The Canadian Privacy Law Blog: Developments in privacy law and writings of a Canadian privacy lawyer, containing information related to the Personal Information Protection and Electronic Documents Act (aka PIPEDA) and other Canadian and international laws.

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The author of this blog, David T.S. Fraser, is a Canadian privacy lawyer who practices with the firm of McInnes Cooper. He is the author of the Physicians' Privacy Manual. He has a national and international practice advising corporations and individuals on matters related to Canadian privacy laws.

For full contact information and a brief bio, please see David's profile.

Please note that I am only able to provide legal advice to clients. I am not able to provide free legal advice. Any unsolicited information sent to David Fraser cannot be considered to be solicitor-client privileged.

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The views expressed herein are solely the author's and should not be attributed to his employer or clients. Any postings on legal issues are provided as a public service, and do not constitute solicitation or provision of legal advice. The author makes no claims, promises or guarantees about the accuracy, completeness, or adequacy of the information contained herein or linked to. Nothing herein should be used as a substitute for the advice of competent counsel.

This web site is presented for informational purposes only. These materials do not constitute legal advice and do not create a solicitor-client relationship between you and David T.S. Fraser. If you are seeking specific advice related to Canadian privacy law or PIPEDA, contact the author, David T.S. Fraser.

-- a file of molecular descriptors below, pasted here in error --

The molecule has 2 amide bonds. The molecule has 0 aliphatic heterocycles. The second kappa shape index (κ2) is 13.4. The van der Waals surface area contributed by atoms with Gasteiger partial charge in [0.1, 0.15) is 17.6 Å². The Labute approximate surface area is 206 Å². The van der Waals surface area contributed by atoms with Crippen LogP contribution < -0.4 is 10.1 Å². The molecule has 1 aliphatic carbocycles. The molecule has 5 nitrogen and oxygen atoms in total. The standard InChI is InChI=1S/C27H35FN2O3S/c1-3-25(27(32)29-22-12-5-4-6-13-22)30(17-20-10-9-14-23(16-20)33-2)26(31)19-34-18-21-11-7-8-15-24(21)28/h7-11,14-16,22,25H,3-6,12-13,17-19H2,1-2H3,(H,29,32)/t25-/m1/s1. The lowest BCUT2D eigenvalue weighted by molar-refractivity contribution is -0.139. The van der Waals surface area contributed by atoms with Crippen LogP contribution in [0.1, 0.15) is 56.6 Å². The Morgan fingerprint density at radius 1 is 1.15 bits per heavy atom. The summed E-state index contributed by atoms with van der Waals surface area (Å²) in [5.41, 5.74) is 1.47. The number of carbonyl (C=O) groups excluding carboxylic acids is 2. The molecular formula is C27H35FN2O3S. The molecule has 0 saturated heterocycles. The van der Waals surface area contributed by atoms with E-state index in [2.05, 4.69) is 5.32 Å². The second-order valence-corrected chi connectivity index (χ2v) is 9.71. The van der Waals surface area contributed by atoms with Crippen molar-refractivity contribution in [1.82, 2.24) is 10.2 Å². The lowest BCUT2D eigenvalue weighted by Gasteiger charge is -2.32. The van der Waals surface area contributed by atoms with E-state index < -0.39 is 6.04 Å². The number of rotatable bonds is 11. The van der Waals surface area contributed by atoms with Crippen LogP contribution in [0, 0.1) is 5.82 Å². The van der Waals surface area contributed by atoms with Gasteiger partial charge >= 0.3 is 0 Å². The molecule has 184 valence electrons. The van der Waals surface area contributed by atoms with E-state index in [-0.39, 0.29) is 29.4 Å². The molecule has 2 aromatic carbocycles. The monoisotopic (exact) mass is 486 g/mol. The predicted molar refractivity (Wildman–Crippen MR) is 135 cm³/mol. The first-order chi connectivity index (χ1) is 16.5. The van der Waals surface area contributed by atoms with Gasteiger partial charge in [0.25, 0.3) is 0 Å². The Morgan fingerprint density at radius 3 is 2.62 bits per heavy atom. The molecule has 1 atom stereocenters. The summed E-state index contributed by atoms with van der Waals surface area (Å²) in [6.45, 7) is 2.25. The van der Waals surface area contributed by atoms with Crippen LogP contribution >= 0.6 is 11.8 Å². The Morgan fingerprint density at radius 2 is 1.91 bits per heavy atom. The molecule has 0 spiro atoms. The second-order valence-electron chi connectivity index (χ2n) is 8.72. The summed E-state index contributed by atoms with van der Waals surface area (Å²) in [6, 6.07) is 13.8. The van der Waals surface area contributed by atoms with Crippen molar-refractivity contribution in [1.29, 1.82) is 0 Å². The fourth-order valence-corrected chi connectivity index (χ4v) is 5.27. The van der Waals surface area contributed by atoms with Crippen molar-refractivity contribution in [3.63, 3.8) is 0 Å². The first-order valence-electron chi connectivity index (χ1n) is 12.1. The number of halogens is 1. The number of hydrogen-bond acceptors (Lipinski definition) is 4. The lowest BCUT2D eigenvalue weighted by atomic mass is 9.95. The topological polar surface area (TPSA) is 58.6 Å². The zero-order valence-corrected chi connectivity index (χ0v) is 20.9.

Thursday, March 24, 2005

And the month isn't even over yet ... 

The Register ran a story yesterday (that I would have otherwise missed - Thanks, PrivacySpot) about the litany of privacy stories that have appeared in the spotlight this March. The title is "ID theft is inescapable", but the story also has other lessons...

ID-theft and privacy are real issues for consumers. The media now much more likely to run with the stories. Though I have no hard facts to back this up, I do not think this March madness is a symptom of increased hacking and criminality. Rather, it is a reflection of how ordinary consumers are concerned, how the media report on the issue and how legislators are stepping in to address this concern. Much of this activity would have been unreported had it not been for the California law that requires notification for security lapses. But that law was a response to consumer fears.

The lesson is that how organizations manage and protect consumer information is under the spotlight and bright light is pretty unforgiving. I have seen, first hand, that a growing group of consumers are making decisions based on how companies respect their privacy. You can call them "privacy concerned." A large portion can be called neutral, and they'll walk if a company doesn't respect their privacy. This is now a simple reality for companies that deal with personal information.

ID theft is inescapable The Register:

"March 2005 might make history as the apex of identity theft disclosures. Privacy invasion outfit ChoicePoint, payroll handler PayMaxx, Bank of America, Lexis Nexis, several universities, and a large shoe retailer called DSW all lost control of sensitive data concerning millions of people.

Credit card and other banking details, names, addresses, phone numbers, Social Security numbers, and dates of birth have fallen into the hands of potential identity thieves. The news could not be worse...."

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